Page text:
Sorry if this sounds silly but i am having a hard time understanding what "n" is when talking about big-oh. I know "n" is the data size but what does it really mean. Like in:

public static boolean isArrayOver100(String[] args) {
2 if (args.length > 100)
3 return true;
4 return false;
5 }

What is "n" there??

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Last Post by BestJewSinceJC

It's funny -- I had the same confusion a little while ago. I am fairly sure this is how it works --> algorithms have different runtimes based on their designs, and each of those runtimes can be roughly estimated depending on the algorithm type. Each of these estimations can be denoted by "Big Oh" notation:

O(1) means that the algorithm is constant. This means that the size of the data it is dealing with does not affect its speed. For instance, if you need to determine whether a string's first character is an 'A', the speed will be the same for any string size -- it doesn't matter whether the string is 2 characters or 5,000 characters long -- it still will be able to execute this command at the same speed.

O(n) means that the algorithm is linear. This means that the speed will vary directly according to the size of the data. For instance, if you are using a for loop to run through a data set, you are going to have a linear speed, because the set size directly affects the speed (there will be a difference between the case of a 2-element array and a 5000-element array --> the latter will involve 4998 more iterations).

O(n^2) means that the algorithm is quadratic. Usually this means that the algorithm is iterating through the loop using an outer and inner loop to accomplish a goal. In this case, the speed will be n x n, or n^2. For instance, if you wanted to print a box of asterisks on the screen based on a user input -- if the user enters an 8 then an 8x8 box will need to be printed. This will involve 2 nested for-loops that each run from 1-8. If the speed of one for loop is O(n), then nested together they will be O(n^2). Alternatively, it can also mean that a quadratic operation is occurring other than nested loops which is still causing the speed to depend on the size of the data twice over, or n x n (n^2).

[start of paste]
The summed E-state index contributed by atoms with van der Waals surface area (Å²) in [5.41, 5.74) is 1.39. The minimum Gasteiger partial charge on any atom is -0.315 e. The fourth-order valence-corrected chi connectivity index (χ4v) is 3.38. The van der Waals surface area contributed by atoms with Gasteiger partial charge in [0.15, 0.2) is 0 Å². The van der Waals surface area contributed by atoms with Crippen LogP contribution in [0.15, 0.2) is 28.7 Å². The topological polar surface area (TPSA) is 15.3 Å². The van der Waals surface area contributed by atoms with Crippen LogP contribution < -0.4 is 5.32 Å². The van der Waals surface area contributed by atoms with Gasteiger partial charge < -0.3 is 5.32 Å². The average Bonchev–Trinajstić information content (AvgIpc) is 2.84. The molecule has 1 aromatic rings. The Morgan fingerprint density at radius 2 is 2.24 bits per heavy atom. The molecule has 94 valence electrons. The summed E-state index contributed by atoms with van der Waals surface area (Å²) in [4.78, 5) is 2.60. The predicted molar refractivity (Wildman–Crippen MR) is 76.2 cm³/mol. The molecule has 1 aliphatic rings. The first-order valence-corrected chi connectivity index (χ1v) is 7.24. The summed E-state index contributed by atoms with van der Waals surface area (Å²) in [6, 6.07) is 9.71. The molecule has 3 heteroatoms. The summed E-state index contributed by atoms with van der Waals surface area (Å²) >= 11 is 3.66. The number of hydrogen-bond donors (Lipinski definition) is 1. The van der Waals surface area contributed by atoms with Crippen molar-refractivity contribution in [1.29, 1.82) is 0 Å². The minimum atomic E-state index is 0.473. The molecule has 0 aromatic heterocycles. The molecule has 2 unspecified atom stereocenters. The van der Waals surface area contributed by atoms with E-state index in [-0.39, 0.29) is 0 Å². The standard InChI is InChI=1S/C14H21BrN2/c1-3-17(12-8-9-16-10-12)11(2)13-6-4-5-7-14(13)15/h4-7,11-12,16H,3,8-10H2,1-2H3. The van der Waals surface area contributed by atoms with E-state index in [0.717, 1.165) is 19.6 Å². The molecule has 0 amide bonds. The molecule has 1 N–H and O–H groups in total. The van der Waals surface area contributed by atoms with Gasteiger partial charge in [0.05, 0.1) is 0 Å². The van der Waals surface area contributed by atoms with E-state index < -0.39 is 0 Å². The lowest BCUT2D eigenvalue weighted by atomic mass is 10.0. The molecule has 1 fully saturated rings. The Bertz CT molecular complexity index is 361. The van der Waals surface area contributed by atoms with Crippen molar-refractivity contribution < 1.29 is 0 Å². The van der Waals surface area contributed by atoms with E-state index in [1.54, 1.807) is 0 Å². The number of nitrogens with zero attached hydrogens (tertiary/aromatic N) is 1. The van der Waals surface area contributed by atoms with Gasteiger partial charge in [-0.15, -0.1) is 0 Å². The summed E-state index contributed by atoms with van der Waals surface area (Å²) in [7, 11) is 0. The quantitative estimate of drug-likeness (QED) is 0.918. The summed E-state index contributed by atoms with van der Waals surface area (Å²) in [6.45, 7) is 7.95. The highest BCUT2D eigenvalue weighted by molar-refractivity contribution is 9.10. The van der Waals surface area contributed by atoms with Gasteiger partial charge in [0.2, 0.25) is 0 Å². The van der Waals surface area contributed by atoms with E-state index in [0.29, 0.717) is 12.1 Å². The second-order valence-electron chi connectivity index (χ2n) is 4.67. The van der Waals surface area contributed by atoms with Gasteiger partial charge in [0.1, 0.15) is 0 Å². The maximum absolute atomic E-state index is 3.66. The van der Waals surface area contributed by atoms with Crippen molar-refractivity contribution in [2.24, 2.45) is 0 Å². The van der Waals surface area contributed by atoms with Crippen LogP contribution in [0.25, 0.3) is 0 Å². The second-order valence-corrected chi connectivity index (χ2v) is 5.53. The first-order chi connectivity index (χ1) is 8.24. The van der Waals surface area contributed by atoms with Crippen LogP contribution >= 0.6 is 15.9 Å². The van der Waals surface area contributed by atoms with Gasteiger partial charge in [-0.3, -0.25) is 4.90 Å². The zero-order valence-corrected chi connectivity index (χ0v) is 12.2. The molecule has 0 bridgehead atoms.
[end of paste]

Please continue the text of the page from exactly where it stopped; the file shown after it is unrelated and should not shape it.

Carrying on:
O(n^3)
means that the algorithm is cubic. This follows the same idea as the O(n^2), but in this case there is likely 3 nested loops or a cubic operation is occurring that is causing a speed of n x n x n.

O(log n) means that the algorithm is logarithmic. Logarithmic algorithms are slower than constant ones, but they are more efficient than O(n) ones. These algorithms tend to split down the data set as they work. Take a binary search, for instance. If you have the numbers 1-100, it guesses 50 first, then checks high / low, and guesses 25 or 75 accordingly. It continues to half the data until the search is concluded. In general, algorithms that are able to break down a set so that the goal can be achieved without having to hunt through one element at a time are O(log n) speed.

O(n log n)
is another notation for algorithms that do hunt through the set one element at a time but are more efficient afterward so they don't have to hunt again. O(n log n) algorithms are thus slower than O(n) ones but faster than O(n^2) ones. They come up more in advanced java, like heapsort and quicksort.

So now, back to your question:

``````public static boolean isArrayOver100(String[] args) {
if (args.length > 100)
return true;
return false;
}``````

This code is constant -- you are not ever traversing through the terms in the array. Regardless of the array's size, your code will work the same. Thus, it is O(1).

Any Questions?

Edited by kvass: n/a

O(n) means that the algorithm is linear. .

O(n^2) means that the algorithm is quadratic . .

O(n^3) [/B]means that the algorithm is cubic. .

To follow up on that, the essential characteristic to remember is that if an algorithm is "linear", that means that if an algorithm takes 500 steps for an input of size 25, for an input of size 50, the same algorithm is going to take in the order of 1000 steps. I.e. the algorithm increases linearly with the input size. The same concept applies for the other things kvass described.

Also, I have qualms with the way kvass described O(nlgn) algorithms, but I don't think he was necessarily wrong; you just need to research them yourself in textbooks to gain a sufficient understanding. And you need to look at recursion trees.

Edited by BestJewSinceJC: n/a

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